Nevertheless, the spirit of world competition did pervade over from 6v6 to Highlander, and national teams from North America have participated in both of the Highlander Nations Cups organized by ETF2L to date. In the first Nations Cup, ending shortly before i46, the U.S. team did managed to get to the quarterfinals before getting knocked out by Finland. The eventual victor of the cup was the team from Germany. In the second Nations Cup, held around the time of i49, the U.S. team put on a much stronger showing, acing all of their matches and being crowned the winners of the second cup despite the European bias of the cup leading to a latency disadvantage for the team. (This iteration later went on to play as Ginyu Force in the next UGC season, widely expected to dominate but falling short due to roster issues.)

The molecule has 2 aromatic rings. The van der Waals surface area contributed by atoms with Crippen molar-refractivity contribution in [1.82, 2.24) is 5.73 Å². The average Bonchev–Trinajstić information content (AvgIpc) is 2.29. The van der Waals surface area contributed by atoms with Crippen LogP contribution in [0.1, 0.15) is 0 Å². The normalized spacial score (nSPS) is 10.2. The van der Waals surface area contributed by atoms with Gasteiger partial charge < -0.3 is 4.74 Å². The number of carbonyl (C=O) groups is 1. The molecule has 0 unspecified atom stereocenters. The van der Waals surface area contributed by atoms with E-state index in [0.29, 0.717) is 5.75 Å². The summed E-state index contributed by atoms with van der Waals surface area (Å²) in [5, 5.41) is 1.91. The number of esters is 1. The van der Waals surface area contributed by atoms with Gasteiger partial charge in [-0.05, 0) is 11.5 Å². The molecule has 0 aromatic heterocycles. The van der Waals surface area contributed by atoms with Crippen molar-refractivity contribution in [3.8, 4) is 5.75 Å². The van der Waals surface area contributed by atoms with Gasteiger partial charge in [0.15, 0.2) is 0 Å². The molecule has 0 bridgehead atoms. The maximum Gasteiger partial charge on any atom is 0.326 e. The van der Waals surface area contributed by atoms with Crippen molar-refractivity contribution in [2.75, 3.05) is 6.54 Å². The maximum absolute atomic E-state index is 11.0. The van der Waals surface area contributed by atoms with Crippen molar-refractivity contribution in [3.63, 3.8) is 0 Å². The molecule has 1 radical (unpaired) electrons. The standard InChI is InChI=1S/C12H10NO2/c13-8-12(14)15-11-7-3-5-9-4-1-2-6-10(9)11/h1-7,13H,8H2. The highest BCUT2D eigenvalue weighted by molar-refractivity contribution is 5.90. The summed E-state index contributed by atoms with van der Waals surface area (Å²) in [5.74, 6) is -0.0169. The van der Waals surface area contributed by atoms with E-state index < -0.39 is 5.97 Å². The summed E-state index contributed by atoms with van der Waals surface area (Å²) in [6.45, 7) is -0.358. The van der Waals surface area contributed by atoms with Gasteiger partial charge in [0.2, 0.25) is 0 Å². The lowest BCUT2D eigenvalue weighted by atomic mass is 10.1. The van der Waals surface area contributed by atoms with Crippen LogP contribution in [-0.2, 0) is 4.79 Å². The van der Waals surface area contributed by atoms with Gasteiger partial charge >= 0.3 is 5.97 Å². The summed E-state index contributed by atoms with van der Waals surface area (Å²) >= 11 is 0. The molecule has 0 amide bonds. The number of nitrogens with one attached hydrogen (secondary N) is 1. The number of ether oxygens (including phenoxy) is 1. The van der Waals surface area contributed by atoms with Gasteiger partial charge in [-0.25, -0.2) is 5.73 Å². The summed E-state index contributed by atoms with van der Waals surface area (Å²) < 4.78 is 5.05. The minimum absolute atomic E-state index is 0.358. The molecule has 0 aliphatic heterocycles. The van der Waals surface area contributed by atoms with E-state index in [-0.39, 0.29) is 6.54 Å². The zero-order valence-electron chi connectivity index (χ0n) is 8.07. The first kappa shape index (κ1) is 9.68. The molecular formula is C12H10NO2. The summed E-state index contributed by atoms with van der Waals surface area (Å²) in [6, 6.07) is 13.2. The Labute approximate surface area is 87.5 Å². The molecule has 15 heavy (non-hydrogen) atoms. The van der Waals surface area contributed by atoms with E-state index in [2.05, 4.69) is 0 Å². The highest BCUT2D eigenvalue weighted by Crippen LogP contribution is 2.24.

That brings us to an interesting question – which players have now been “champions” in both formats, akin to achieving a career Grand Slam? A cursory view reveals that Ruwin, of Classic Mixup and the U.S. national Highlander team, was one of the more well-known players to do so, winning both i46 and the second Highlander Nations Cup. However, he was not the first, as i49’s occurrence a week before crowned both basH. and schocky as winners of the first Highlander Nations Cup and i49.